August 30, 2023 (ADDIS ABABA, Ethiopia) The IGAD Centre for Pastoral Areas and Livestock Development, with financial support of Swiss Agency for Development and Cooperation (SDC), held a three-day regional consultative workshop on acceleration of the implementation of the AfCFTA and elimination of trade barriers.
In physical attendance were a total of 39 regional stakeholders (36 males and 3 female) while 3 attended virtually. They were drawn from the public and private sector livestock value chain, with representation from the Regional Livestock Programme (RLP) co-partners. Specifically, relevant officers from Ministries responsible for Trade in Ethiopia, Kenya, Somalia and Uganda; livestock and meat value chain representatives; private sector alliances/associations; livestock and meat marketers and traders; clearing and forwarding entities, EAC, UNECA and AfCFTA Secretariat.
During the opening session, the speakers expressed their support for the AfCFTA agreement, its implementation and looked forward to exploiting the benefits once the agreement is fully operationalized.
“It is expected that the full implementation of the AfCFTA agreement will reshape markets and economies across Africa. It will boost output across trade in all sectors, including livestock.” –Dr. Dereje Wakjira, ICPALD Director.
“The AfCFTA is also expected to enhance competitiveness at the industry and enterprise level through exploitation of opportunities for scale production, continental market access and better reallocation of resources.” –Mr. Abebaw Mekonen, Secretary General, Ethiopian Meat Producer Exporters Association (EMPEA).
“The AfCFTA agreement has the potential to make a real and significant change in the living standard of the citizens, boosting intra-African trade and the creation of jobs through the Financial Development Institutions (FDI) and stimulating micro, small and medium (MSME) sized enterprises.” –Representative of Minister of Trade Ethiopia.
IGAD Member States face a number of challenges in AfCFTA implementation such as insecurity and conflict, weak private sector due to weak business environment, narrow export base, poor infrastructure, poor logistics and weak institutional framework. So far, Djibouti, Kenya, and Uganda have ratified the AfCFTA agreement. Somalia, Sudan and South Sudan signed the agreement but are yet to ratify it.
During the plenary and group discussion sessions, key bottlenecks that hinder implementation of the agreement and key enablers for exploitation of the AfCFTA in the livestock sector were identified. The status of national implementation of AfCFTA strategies were reviewed i.e. Kenya, Somalia and Uganda. Key achievements in the implementation process, success stories and lessons learnt were highlighted.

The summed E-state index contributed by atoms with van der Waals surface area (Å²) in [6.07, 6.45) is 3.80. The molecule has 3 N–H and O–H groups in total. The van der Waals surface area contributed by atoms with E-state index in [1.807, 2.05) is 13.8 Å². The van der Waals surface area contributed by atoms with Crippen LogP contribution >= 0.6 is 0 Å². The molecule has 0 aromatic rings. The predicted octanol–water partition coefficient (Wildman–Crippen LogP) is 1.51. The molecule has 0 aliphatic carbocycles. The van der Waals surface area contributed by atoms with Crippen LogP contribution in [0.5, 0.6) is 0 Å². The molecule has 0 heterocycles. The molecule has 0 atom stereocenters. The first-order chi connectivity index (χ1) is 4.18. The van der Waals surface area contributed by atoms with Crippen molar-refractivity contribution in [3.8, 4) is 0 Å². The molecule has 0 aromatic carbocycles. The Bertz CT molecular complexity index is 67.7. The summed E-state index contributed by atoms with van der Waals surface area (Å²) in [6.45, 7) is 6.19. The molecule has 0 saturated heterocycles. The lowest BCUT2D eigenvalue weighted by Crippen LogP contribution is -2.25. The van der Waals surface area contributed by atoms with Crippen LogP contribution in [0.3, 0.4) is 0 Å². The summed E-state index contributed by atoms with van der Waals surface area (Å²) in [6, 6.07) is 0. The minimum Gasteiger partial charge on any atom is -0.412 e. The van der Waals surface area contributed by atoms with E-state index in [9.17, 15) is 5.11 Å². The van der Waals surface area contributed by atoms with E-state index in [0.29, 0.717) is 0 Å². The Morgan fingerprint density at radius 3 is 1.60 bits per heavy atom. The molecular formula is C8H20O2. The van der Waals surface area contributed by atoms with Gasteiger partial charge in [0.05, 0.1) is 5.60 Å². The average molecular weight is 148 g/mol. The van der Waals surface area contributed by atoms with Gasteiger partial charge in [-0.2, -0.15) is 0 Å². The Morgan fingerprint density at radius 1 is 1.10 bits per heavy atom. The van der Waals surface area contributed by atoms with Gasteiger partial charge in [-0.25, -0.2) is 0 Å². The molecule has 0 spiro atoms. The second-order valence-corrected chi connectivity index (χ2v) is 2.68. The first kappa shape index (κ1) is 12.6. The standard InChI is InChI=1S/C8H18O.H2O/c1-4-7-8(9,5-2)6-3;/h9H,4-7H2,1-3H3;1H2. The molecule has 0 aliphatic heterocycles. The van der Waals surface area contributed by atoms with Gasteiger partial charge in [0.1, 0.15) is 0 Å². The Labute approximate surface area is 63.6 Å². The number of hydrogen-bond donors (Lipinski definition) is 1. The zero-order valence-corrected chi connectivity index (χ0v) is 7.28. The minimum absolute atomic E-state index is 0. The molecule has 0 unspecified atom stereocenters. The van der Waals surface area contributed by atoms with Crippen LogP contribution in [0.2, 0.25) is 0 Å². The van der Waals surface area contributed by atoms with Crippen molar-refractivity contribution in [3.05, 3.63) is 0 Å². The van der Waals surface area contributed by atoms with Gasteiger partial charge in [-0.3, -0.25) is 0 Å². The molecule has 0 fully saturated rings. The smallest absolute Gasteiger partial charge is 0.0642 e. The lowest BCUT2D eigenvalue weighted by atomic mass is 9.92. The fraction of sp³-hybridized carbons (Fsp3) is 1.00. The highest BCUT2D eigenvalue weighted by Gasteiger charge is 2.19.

Also in review was the status of policies and frameworks influencing tariff and non-tariff barriers to support harmonization and enhance cross border and continental trade. The question ‘what are the key policies/directives/circulars that need to be harmonized to enhance cross border trade?’ was tackled in detail.
To address the AfCFTA implementation challenges in livestock trade, both public and private sectors need to implement the AfCFTA strategies in a coordinated manner, with a focus on capacity building, resource mobilization and regular experience sharing at various levels. Other suggestions were harmonization of animal sanitary measures, disease control and quarantine centers; harmonization of livestock trading documentation including digitization of customs processes; harmonization of trade taxes/fees/levies to eliminate multiple taxation. (click here for full list of recommendations)
At the 10th Extraordinary Summit of the African Union (AU) held in Kigali (Rwanda), 44 member states of the AU signed a framework agreement – the African Continental Free Trade Agreement – establishing the African Continental Free Trade Area (AfCFTA) agreement. The implementation of the Agreement involves a number of stakeholders playing various roles. Key among these are the bodies created by the Agreement namely: the Assembly, the Council of Ministers, the Committee of Senior Trade Officials, the Secretariat, and the Dispute Settlement Body. At national level, there are a number of government agencies, led by the respective ministries of trade to implement the Agreement. At the regional level, the IGAD Secretariat is expected to create an AfCFTA Unit to take the lead in coordinating and monitoring the implementation of the Agreement. The implementation of the AfCFTA Agreement will need to be monitored and evaluated. This will help in making the strategic policy decisions, necessary to undertake adjustments in the implementation of the AfCFTA. All programmes geared towards the implementation of the AfCFTA will be based on clear goals and objectives, indicators and targets. The monitoring and evaluation framework will be executed at national level and will involve stakeholders in all sectors of the economy – government organs, sector working groups, development partners, implementing agencies, civil society organizations, the private sector, local authorities.
In 2022, IGAD led the development of the AfCFTA Regional Implementation Strategy for the Intergovernmental Authority on Development (IGAD) with technical and financial support of UNECA. This strategy is intended as a framework for implementation of the Agreement by the IGAD Member States. It is a roadmap intended to guide this process. It builds on a number of priority thematic areas where action is needed in order to efficiently and effectively implement the Agreement. The main objective of the strategy is, “To provide a roadmap for implementing the AfCFTA Agreement by the IGAD member states and thereby enable them realize its objectives”.
AfCFTA – African Continental Free Trade Area
EAC – East African Community
UNECA – United Nations Economic Commission for Africa